The 2009 NHL Draft produced core pieces for the Colorado Avalanche

By Chau Vo

Matt Duchene - Colorado Avalanche

Photo: Drafted third overall in 2009, Avalanche center Matt Duchene has developed into one of the most electric offensive players in the NHL (courtesy of Russell Lansford/Icon SMI)

It is safe to say that the 2008-09 season was a season Colorado Avalanche fans would much rather forget. Not only did their 32-45-5 record leave them in last place in the Western Conference, but 27th overall in the NHL as well.

Armed with a total of seven picks in the draft, including two second round picks, the Avalanche would look to fill organizational needs at all positions. Luckily, the 27th place finish resulted with a third overall pick in the lottery, which the Avalanche used to select their current top line center, Matt Duchene. In addition to Duchene, three other drafted players have seen NHL action and six players still remain with the organization.

The conclusion of the season also saw the farewell of long time Avalanche captain, Joe Sakic. On July 9th, 2009, Sakic officially announced his retirement. Due to injuries, Sakic only appeared in 15 games his last season. His retirement left the door open for new players to become the faces of the franchise.

Matt Duchene, C, Brampton Battalion (OHL) – 1st round, 3rd overall
Status: NHL Player
NHL Games Played: 311

For Matt Duchene, being drafted by the Avalanche was a dream come true. Growing up in Haliburton, Ontario, Duchene idolized Avalanche stars Patrick Roy and Joe Sakic. Now, with fate on his side, Duchene would get the opportunity to play under the tutelage of the two Hall of Famers.

Duchene had a stellar rookie season that saw him finish third in Calder Trophy voting. His 24 goals and 31 assists led all rookies in scoring and a tie for first in goals. His 16 penalty minutes that year also showed he was able to play disciplined despite his young age. In addition to his accomplishments on the score sheet, Duchene played an important role in the Avalanche’s surprising playoff berth. On April 6th, 2010, Duchene notched the game winning shootout goal against Roberto Luongo and the Vancouver Canucks that would propel the Avalanche to a first round matchup with the San Jose Sharks. In six playoff games, Duchene assisted on three goals.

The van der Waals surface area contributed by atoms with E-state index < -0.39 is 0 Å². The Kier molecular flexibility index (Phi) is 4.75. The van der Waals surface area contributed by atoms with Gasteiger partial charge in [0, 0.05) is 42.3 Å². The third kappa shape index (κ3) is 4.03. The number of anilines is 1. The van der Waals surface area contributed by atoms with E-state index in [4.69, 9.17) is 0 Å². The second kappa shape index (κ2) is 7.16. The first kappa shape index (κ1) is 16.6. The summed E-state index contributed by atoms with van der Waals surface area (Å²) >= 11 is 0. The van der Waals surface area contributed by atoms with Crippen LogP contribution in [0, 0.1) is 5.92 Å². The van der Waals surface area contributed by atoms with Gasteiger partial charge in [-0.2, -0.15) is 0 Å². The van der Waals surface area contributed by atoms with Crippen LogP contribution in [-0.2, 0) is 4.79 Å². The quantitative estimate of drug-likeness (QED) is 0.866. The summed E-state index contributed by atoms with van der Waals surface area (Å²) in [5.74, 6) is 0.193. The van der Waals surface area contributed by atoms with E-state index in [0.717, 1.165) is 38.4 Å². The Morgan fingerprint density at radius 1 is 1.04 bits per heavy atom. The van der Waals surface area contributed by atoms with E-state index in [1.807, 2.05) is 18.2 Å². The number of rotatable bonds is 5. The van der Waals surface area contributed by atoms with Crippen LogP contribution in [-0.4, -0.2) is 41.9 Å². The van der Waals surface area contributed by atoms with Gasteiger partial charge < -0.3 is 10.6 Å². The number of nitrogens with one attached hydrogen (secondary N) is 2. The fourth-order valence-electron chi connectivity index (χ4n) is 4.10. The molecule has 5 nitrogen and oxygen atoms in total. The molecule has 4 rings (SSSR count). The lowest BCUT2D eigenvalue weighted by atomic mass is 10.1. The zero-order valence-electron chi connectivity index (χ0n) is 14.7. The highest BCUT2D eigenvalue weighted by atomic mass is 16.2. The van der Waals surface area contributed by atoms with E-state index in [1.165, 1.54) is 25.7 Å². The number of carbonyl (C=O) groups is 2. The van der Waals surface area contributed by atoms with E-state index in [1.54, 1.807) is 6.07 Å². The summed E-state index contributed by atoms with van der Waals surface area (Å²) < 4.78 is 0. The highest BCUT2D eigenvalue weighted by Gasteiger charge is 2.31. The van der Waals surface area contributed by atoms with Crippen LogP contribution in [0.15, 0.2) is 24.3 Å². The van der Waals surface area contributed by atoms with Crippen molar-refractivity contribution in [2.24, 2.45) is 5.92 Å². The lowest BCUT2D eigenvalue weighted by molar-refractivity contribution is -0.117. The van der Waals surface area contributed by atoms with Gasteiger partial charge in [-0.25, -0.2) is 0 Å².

The following season, Duchene would brush aside any mention of a sophomore slump and quickly establish himself as one of the league’s best young dynamic players. With 27 goals and 40 assists, Duchene led the Avalanche in team scoring and went down in franchise record books as the youngest player to do so. His play in the 2010-11 season also earned him a chance to participate in the 2011 NHL All-Star Game held at the RBC Center in Raleigh, NC.

Duchene’s third season got off to a quick start and on November 4th, Duchene scored his first NHL hat trick. However, there would not be many high points for Duchene that season as he found himself sidelined for a total of 24 games throughout the year. At the end of the season, Duchene confirmed that he was not playing at 100-percent for the majority of the year.

Due to the NHL lockout, Duchene traveled to Europe to play hockey at the start of the 2012-13 season. While with Frolunda HC of the SHL, Duchene scored 14 points in 19 games in his two-month tenure in Sweden. After his contract ran out with Frolunda, Duchene signed a one-month deal with HC Ambri-Piotta, a Swiss team playing in the National League A. In four games for Ambri, Duchene scored five points.

Upon returning to North America at the conclusion of the lockout, Duchene quickly rebounded from his poor third season. With 43 points in 47 games, he tied linemate P.A. Parenteau for the team lead in scoring. However, the two top scorers for the Avalanche were unable to help the team compete with the other Western Conference teams and the Avalanche ended the season 29th overall in the league.